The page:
Activation of Aurora-A is essential for neuronal migration via modulation of microtubule organization

Takako Takitoh, Kanako Kumamoto, Chen Chi Wang, Makoto Sato, Shiori Toba, Anthony Wynshaw-Boris, Shinji Hirotsune

Research output: Contribution to journalArticlepeer-review

27 Citations (Scopus)


Neuronal migration is a critical feature to ensure proper location and wiring of neurons during cortical development. Postmitotic neurons migrate from the ventricular zone into the cortical plate to establish neuronal lamina in an "inside-out" gradient of maturation. Here, we report that the mitotic kinase Aurora-A is critical for the regulation of microtubule organization during neuronal migration via an Aurora-A-NDEL1 pathway in the mouse. Suppression of Aurora-A activity by inhibitors or siRNA resulted in severe impairment of neuronal migration of granular neurons. In addition, in utero injection of the Aurora-A kinase-dead mutant provoked defective migration of cortical neurons. Furthermore, we demonstrated that suppression of Aurora-A impaired microtubule modulation in migrating neurons. Interestingly, suppression of CDK5 by an inhibitor or siRNA reduced Aurora-A activity and NDEL1 phosphorylation by Aurora-A, which led to defective neuronal migration. We found that CDK5RAP2 is a key molecule that mediates functional interaction and is essential for centrosomal targeting of Aurora-A. Our observations demonstrated novel and surprising cross talk between Aurora-A and CDK5 during neuronal migration.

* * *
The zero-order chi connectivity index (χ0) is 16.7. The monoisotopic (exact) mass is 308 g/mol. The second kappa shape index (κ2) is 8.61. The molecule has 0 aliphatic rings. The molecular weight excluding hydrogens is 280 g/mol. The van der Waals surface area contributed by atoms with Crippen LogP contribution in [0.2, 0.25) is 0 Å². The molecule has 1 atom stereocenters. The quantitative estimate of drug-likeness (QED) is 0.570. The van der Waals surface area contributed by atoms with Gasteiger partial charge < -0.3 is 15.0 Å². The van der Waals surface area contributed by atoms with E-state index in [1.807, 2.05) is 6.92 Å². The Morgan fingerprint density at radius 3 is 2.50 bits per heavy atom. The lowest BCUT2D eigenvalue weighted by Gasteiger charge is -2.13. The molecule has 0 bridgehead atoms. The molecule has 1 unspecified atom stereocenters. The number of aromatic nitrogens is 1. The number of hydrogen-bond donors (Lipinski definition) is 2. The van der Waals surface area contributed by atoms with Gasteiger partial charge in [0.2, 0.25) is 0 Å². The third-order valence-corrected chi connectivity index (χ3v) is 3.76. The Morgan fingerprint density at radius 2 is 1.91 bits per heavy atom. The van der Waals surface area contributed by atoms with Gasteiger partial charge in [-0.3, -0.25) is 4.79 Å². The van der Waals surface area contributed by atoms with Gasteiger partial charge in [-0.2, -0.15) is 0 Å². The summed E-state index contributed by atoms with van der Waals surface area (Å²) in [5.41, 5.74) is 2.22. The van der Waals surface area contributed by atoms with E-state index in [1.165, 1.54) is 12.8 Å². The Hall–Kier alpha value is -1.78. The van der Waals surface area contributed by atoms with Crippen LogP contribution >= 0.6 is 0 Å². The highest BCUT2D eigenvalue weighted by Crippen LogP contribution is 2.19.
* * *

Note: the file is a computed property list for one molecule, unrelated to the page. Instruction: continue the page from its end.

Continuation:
Original languageEnglish
Pages (from-to)11050-11066
Number of pages17
JournalJournal of Neuroscience
Issue number32
Publication statusPublished - 08-08-2012
Externally publishedYes

All Science Journal Classification (ASJC) codes

  • General Medicine


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